Helping the little girls of the slums of Bombay

Bombay - now called Mumbai - is famous the world over for its economic dynamism, as well as its slums. The association "Un Toit à Bombay" is helping the families of the Jamrushi Nagar slums to find other lodgings. It now offers its help to the little girls who are too often abandoned to their own devices during the day.

Social and Employment

Mumbai, India

Frédéric Noël

18 500 € to the Selection Committee at 2009/09/29

Project leader

Un Toit à Bombay

"I'm personally acquainted with the president of the association and her remarkable action in the field. I have personally backed a project, which produces concrete and spectacular results, and am therefore happy to sponsor the association's application to the Foundation, convinced that this is an exemplary instance of social and human development in a neighborhood of Mumbai where the population live with the barest necessities."

Frédéric Noël

India still has a vast number of slums, especially in Mumbai. The association "Un Toit pour Bombay" was created in 2007, after the Indian government decided to clear the slum of Jamrushi Nagar, while building alternative housing some 20 kilometers away.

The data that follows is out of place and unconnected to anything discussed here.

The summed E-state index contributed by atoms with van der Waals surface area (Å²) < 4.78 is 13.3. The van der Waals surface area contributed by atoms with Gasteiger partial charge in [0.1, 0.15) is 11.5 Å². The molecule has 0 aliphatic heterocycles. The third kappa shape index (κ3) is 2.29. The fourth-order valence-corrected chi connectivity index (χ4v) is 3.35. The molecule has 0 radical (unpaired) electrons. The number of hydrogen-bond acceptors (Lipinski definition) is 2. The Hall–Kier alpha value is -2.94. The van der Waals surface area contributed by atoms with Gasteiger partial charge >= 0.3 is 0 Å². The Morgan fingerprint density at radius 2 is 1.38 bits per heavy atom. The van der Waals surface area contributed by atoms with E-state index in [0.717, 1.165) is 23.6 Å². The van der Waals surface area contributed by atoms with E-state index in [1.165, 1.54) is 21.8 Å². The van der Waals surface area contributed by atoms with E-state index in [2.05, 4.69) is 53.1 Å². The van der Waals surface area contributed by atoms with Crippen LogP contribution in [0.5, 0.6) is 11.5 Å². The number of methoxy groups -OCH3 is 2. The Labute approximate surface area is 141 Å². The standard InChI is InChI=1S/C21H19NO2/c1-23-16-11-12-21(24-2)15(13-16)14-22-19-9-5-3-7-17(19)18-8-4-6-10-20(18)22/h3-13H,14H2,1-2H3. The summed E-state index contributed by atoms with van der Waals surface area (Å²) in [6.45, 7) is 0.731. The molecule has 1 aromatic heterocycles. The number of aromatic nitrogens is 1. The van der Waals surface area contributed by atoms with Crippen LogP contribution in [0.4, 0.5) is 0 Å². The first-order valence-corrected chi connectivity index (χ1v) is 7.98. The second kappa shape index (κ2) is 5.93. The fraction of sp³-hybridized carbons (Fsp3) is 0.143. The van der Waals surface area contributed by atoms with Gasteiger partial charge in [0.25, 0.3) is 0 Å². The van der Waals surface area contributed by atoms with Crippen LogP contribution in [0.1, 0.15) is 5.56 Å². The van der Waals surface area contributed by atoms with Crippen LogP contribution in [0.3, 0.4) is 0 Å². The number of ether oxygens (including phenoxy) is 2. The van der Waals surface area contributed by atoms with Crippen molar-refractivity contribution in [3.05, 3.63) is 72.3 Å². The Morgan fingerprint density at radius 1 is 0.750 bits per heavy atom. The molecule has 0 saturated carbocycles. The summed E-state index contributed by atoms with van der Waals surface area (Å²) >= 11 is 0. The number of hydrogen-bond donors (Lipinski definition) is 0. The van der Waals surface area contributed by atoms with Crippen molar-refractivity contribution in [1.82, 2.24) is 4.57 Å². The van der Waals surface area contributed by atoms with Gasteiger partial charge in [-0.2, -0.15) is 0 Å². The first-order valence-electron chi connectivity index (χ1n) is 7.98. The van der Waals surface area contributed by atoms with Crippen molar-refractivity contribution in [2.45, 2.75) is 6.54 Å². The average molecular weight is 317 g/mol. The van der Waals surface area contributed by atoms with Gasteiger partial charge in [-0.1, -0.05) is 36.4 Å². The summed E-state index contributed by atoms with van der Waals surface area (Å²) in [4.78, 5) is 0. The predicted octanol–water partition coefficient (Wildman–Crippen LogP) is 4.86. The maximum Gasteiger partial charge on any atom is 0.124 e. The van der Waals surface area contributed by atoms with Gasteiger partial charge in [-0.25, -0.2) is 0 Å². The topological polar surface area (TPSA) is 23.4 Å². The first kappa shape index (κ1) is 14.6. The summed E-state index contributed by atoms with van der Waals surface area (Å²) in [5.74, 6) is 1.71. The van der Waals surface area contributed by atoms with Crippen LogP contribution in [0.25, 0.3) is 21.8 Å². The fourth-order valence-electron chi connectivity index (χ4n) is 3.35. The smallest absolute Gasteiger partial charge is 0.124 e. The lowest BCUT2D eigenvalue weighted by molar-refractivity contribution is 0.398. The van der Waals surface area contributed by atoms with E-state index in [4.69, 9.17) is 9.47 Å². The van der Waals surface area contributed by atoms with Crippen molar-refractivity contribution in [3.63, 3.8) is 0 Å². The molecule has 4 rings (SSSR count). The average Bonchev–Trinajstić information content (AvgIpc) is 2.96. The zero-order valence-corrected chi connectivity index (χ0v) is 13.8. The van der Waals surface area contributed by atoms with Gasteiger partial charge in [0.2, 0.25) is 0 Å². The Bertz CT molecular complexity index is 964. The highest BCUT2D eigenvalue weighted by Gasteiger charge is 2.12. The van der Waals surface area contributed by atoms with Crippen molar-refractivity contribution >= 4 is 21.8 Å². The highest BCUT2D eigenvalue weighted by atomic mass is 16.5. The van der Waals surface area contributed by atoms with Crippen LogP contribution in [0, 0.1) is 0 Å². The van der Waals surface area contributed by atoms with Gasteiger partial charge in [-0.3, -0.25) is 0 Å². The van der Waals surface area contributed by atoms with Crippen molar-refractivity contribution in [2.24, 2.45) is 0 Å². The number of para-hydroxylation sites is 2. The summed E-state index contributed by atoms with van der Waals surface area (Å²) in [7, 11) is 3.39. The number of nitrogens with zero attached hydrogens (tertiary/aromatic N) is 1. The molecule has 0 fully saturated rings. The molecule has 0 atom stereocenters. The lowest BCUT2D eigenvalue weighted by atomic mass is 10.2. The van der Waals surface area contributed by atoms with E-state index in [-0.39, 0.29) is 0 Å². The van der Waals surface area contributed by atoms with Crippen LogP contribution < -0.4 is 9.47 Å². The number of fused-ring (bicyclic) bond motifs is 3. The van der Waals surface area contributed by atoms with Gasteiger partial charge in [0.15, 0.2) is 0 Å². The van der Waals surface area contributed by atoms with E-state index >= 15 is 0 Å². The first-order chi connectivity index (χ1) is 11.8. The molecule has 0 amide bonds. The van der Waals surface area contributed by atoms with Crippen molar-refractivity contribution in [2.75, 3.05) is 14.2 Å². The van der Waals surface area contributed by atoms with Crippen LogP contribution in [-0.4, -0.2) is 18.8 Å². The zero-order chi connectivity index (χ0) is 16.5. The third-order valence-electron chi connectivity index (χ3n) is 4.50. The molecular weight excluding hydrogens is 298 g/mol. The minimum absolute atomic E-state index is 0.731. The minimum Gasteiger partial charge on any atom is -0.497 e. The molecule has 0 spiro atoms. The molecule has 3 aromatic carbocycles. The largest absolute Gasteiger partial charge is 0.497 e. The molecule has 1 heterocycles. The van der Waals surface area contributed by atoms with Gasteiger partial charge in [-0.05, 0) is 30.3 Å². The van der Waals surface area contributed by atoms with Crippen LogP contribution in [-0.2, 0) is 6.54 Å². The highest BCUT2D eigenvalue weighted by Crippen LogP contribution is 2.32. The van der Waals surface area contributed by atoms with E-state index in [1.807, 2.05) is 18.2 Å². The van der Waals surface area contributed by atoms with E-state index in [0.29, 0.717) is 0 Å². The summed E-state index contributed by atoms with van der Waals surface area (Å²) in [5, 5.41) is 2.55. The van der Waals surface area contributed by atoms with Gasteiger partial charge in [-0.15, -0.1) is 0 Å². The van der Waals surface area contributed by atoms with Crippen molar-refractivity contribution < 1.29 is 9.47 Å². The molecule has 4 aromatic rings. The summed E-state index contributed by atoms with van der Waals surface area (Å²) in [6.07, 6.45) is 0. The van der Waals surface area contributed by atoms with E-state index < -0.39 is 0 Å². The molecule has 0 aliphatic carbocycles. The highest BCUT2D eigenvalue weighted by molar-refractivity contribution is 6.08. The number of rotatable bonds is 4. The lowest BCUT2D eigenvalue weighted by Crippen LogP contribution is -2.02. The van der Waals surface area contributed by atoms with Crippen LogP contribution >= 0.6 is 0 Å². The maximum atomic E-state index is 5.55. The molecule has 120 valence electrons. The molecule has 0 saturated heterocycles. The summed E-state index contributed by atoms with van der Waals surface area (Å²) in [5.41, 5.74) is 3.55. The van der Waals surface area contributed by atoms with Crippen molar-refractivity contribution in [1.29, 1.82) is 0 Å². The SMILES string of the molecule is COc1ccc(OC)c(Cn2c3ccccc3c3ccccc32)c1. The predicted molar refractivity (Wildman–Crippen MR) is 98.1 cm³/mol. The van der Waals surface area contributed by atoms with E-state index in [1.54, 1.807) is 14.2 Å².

This move entails the payment of 7000 rupees (150 euros) by the families.
The association started to help about forty of them to settle in these new (and very small) dwellings. Yet many families decided not to budge, and Colette Battistini, president of the association, decided to focus its efforts on the little girls who continue to live in a very difficult situation.
In the slum, the families generally earn just enough money to have one meal a day, but cannot afford to pay the costs of schooling or healthcare. Besides, the little girls often have to remain at home to babysit their siblings when the mothers go off to work.

Food, education and health thanks to a day shelter

Following the signature of a partnership with a highly respected NGO in India, Navnirman Samaj Vikas Kendra, the project of a day shelter began to take shape.
At the start, the association wanted to start a boarding school, but a survey of the families showed that they wanted their children to return home every evening.
About fifty girls, aged 6 to 15, will therefore be welcomed from 7 am to 6 pm. A room has already been found, but a great deal of work still needs to be done for the shelter to be operational.
The foundation's support for these arrangements will enable the shelter to perform its function as of late 2009. The girls will attend school either in the morning or the afternoon. The rest of the time, they will therefore be staffed by unpaid volunteers.
The program includes a meal (or maybe two), washing facilities and tutoring.
While this framework may seem quite natural, it's going to change everything for these children.